Overall, although we’re full of praise for how green the Toyota RAV4 2.2 D-4D XTR is (for a 4×4), on the other hand it is not as spacious or as practical as its rivals.
It grips well and the steering is precise
It felt quite secure when towing
The boot wasn’t too accommodating
We wanted more bite in the brakes
Few 4x4s are more fun to drive than the Toyota RAV4. Light but accurate steering, plenty of grip and firmly controlled suspension make the Toyota more entertaining than any tall, heavy off-roader should be.
Toyota's RAV4 2.2 D-4D XTR is more entertaining to drive than any tall, heavy off-roader should be
With a caravan in tow, we found that the RAV4 still handles well, with a reasonably secure performance through the lane-change manoeuvre, although the ATC unit picked up high peak G-force readings.
A little more bite from the brakes would have been nice, but a 30-0mph stop of 13.35 metres in wet weather shows the power is there when you need it.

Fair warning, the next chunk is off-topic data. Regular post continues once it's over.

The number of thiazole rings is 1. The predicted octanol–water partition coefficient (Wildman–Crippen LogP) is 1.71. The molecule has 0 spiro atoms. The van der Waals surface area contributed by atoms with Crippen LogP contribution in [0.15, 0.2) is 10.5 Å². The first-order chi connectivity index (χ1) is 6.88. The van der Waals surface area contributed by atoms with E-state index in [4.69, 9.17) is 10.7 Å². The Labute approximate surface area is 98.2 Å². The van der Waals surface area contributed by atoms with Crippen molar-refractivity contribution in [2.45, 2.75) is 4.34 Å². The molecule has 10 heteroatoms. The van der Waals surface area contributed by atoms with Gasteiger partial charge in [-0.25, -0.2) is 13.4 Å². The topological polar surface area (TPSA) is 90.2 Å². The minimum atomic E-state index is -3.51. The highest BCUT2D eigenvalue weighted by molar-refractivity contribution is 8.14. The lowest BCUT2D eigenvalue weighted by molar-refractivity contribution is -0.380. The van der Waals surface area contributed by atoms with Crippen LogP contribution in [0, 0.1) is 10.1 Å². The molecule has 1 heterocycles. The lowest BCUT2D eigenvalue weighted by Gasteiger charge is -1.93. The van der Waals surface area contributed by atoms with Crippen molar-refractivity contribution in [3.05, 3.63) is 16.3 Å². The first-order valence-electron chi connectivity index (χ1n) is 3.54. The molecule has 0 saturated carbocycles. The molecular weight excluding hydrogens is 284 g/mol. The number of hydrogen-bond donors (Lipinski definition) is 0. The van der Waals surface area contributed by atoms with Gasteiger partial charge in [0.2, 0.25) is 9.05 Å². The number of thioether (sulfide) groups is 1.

When it comes to cabin space, legroom in the RAV4’s rear seats is not as generous as in a VW Tiguan. And while the 586-litre boot sounds large, a couple of items of luggage wouldn’t fit and the side-hinged tailgate doesn’t open wide enough.
We are pleased to report that with an official combined economy figure of 42.8mpg, the Toyota RAV4 2.2 D-4D XTR is one of the least thirsty 4x4s around – and CO2 emissions of 173g/km will keep road tax bills to manageable levels. A 55% resale value in three years isn’t bad, either.
|85% KW||1458 kg|
|Towball Limit||75 kg|
|Maximum Towing Limit||2000 kg|